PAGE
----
NATIONAL HARBOR, Md.—The Navy in March began underwater testing of its first extra-large unmanned underwater vehicle (XLUUV), which will help reduce risk on the first five prototype vessels, a Navy official said on Tuesday.

“Initial results are good,” Capt. Scott Searles, program manager of the Unmanned Maritime Systems Program Office within the Program Executive Office for Unmanned and Small Combatants, said during the Navy League’s Sea-Air-Space conference here. The reason behind having the XLEO vehicles is the “test, fix, test” that will lead to “more discovery” and inform any changes that will have to be made when the five Orca prototypes are assembled as well as provide lessons learned, he said.

Still, with XLEO in the water, the program is “picking up steam and speed,” Searles said.

Searles said the timeline for the program is largely unchanged with the plan to begin forward deploying the XLUUV in fiscal year 2026.

Boeing [BA] is the prime contractor for the program and teammate HII [HII] will build the hulls of the 50-foot plus diesel-electric submarines that will support mine countermeasures, anti-submarine warfare, and intelligence, surveillance and reconnaissance missions. Searles said that about 90 percent of the material for the five prototype subs has been delivered with supply chain issues hampering delivery of the remaining parts and materials, creating a roughly 12-week delay in the program.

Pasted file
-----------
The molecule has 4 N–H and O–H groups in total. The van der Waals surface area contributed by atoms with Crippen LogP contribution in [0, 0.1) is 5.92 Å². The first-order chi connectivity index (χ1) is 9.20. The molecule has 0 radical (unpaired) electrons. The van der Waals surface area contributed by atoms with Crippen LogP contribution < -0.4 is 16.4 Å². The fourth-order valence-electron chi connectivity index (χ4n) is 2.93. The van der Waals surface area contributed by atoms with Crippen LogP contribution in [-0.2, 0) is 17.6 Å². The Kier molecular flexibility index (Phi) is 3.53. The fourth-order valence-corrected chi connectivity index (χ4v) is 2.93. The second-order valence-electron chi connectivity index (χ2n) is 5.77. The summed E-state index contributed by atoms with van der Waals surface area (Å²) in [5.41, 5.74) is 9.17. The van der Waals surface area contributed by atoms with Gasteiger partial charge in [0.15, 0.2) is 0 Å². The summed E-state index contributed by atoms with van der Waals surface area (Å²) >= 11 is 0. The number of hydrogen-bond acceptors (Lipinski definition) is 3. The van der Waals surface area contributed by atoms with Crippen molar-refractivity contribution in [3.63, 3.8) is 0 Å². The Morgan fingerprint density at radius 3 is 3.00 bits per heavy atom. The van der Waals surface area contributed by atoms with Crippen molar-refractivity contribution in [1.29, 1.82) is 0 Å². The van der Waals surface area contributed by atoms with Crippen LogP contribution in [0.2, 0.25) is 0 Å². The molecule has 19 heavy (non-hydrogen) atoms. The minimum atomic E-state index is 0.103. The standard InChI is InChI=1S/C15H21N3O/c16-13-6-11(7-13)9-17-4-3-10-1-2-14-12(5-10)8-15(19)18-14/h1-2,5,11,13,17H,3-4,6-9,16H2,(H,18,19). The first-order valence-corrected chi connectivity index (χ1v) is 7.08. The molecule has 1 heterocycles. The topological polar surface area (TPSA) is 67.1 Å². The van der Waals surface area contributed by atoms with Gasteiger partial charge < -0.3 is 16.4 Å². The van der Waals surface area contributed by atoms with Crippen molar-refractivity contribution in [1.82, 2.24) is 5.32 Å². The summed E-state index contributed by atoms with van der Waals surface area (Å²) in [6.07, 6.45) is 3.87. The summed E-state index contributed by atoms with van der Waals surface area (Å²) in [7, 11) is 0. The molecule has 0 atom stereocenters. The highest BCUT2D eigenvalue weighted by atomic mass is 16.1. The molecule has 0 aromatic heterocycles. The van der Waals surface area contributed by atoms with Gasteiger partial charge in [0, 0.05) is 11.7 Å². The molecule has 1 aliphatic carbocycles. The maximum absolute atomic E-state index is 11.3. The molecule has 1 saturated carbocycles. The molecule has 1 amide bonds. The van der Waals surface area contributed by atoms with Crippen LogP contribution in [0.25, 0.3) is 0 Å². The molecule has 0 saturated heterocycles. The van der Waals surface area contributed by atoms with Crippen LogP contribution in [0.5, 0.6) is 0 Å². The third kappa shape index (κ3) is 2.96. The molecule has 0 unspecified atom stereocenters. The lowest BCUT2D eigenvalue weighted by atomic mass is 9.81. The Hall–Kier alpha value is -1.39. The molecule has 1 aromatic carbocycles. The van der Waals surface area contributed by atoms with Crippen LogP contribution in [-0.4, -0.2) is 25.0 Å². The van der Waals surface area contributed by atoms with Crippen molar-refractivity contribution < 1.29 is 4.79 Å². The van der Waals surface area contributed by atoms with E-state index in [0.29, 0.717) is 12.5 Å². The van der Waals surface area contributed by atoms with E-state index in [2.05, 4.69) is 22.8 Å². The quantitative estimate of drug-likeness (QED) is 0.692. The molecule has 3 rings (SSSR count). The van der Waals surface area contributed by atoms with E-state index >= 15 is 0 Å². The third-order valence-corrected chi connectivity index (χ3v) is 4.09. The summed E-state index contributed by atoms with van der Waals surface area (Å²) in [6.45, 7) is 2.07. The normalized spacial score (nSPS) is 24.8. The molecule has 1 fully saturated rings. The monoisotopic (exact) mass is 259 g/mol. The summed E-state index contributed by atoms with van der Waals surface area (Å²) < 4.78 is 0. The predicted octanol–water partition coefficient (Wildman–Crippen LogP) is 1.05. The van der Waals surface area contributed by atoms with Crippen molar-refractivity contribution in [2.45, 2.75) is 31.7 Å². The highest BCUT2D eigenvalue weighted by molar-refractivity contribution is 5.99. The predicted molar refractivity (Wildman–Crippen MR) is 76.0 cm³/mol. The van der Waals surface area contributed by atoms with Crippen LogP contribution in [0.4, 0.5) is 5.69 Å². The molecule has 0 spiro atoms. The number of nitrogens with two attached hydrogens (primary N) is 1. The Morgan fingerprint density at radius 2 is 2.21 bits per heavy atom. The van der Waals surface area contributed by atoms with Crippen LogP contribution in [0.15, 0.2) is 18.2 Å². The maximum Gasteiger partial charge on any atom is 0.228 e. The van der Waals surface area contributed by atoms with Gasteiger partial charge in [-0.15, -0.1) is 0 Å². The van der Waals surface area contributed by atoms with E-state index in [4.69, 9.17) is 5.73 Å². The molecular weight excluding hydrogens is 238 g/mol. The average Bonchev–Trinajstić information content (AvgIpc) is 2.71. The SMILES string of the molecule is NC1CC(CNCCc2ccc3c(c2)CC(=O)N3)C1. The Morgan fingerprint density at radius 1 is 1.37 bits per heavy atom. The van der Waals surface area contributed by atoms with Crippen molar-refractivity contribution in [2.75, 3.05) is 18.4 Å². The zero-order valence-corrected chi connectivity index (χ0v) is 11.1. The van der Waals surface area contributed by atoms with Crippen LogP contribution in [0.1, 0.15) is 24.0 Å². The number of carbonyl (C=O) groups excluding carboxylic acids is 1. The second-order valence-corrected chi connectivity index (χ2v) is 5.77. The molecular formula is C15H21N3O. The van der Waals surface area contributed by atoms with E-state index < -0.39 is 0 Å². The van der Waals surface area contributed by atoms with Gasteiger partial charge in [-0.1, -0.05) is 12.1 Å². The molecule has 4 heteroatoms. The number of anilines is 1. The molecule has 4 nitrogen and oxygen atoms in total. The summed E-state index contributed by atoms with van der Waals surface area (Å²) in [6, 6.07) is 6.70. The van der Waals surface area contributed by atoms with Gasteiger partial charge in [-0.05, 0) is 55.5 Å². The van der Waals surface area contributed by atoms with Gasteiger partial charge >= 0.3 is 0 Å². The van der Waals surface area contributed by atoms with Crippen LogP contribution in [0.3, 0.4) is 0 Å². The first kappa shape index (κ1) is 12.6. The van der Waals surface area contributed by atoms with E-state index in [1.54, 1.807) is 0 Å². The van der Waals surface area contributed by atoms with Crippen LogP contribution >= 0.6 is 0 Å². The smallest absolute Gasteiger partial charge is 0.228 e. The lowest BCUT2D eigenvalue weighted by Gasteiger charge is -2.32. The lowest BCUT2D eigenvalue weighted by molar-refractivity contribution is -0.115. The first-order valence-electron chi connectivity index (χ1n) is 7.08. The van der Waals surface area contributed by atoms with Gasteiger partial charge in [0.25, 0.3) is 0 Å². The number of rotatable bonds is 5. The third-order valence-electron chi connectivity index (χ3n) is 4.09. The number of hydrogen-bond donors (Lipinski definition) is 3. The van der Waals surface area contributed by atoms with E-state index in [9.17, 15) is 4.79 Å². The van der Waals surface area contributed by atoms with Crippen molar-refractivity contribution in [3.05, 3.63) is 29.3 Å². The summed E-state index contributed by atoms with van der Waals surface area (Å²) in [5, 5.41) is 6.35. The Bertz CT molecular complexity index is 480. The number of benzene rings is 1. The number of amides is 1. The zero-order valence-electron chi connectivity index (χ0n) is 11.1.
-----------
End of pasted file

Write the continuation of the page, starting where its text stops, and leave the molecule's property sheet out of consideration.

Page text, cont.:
The XLUUV program is about three years behind schedule and has experienced significant cost overruns, according to a Government Accountability Office (GAO) report in September 2022. The congressional auditing agency found poor business planning, including no requirement for Boeing to demonstrate its readiness to build the Orca to the Navy’s configuration (

Defense Daily, Sept. 29, 2022).

The main technology challenges are in the past, Searles said.

The Navy last year said it would implement the GAO’s recommendations. Searles pointed out that the 85-ton Orca is a “first of its kind” program that requires time to “work through some of the technological challenges.” However, he added that, “We feel like we’re at an inflection point where we’ve got all of those technical challenges solved.”